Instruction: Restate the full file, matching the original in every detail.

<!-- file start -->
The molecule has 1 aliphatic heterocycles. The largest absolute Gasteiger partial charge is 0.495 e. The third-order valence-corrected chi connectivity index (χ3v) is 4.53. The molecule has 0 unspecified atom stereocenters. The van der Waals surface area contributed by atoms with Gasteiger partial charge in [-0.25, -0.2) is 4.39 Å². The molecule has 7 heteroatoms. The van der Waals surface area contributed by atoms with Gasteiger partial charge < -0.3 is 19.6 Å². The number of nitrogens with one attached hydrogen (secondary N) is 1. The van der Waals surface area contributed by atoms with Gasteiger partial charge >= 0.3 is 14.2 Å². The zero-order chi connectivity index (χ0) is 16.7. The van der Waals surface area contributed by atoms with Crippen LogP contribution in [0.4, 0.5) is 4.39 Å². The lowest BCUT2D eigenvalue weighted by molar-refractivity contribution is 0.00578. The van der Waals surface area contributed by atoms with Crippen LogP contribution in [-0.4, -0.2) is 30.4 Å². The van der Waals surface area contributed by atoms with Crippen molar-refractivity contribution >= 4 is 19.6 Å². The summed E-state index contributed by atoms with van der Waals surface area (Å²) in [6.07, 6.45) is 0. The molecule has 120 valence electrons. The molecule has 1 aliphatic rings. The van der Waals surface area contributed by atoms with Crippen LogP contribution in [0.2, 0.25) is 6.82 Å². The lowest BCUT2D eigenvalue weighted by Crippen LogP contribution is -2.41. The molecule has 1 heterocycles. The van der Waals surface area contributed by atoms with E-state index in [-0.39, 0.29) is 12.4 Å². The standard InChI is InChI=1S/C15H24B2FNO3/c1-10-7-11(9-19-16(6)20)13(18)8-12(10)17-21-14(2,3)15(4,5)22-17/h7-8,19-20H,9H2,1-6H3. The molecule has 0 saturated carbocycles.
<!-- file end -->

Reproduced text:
The molecule has 1 aliphatic heterocycles. The largest absolute Gasteiger partial charge is 0.495 e. The third-order valence-corrected chi connectivity index (χ3v) is 4.53. The molecule has 0 unspecified atom stereocenters. The van der Waals surface area contributed by atoms with Gasteiger partial charge in [-0.25, -0.2) is 4.39 Å². The molecule has 7 heteroatoms. The van der Waals surface area contributed by atoms with Gasteiger partial charge < -0.3 is 19.6 Å². The number of nitrogens with one attached hydrogen (secondary N) is 1. The van der Waals surface area contributed by atoms with Gasteiger partial charge >= 0.3 is 14.2 Å². The zero-order chi connectivity index (χ0) is 16.7. The van der Waals surface area contributed by atoms with Crippen LogP contribution in [0.4, 0.5) is 4.39 Å². The lowest BCUT2D eigenvalue weighted by molar-refractivity contribution is 0.00578. The van der Waals surface area contributed by atoms with Crippen LogP contribution in [-0.4, -0.2) is 30.4 Å². The van der Waals surface area contributed by atoms with Crippen molar-refractivity contribution >= 4 is 19.6 Å². The summed E-state index contributed by atoms with van der Waals surface area (Å²) in [6.07, 6.45) is 0. The molecule has 120 valence electrons. The molecule has 1 aliphatic rings. The van der Waals surface area contributed by atoms with Crippen LogP contribution in [0.2, 0.25) is 6.82 Å². The lowest BCUT2D eigenvalue weighted by Crippen LogP contribution is -2.41. The molecule has 1 heterocycles. The van der Waals surface area contributed by atoms with E-state index in [-0.39, 0.29) is 12.4 Å². The standard InChI is InChI=1S/C15H24B2FNO3/c1-10-7-11(9-19-16(6)20)13(18)8-12(10)17-21-14(2,3)15(4,5)22-17/h7-8,19-20H,9H2,1-6H3. The molecule has 0 saturated carbocycles.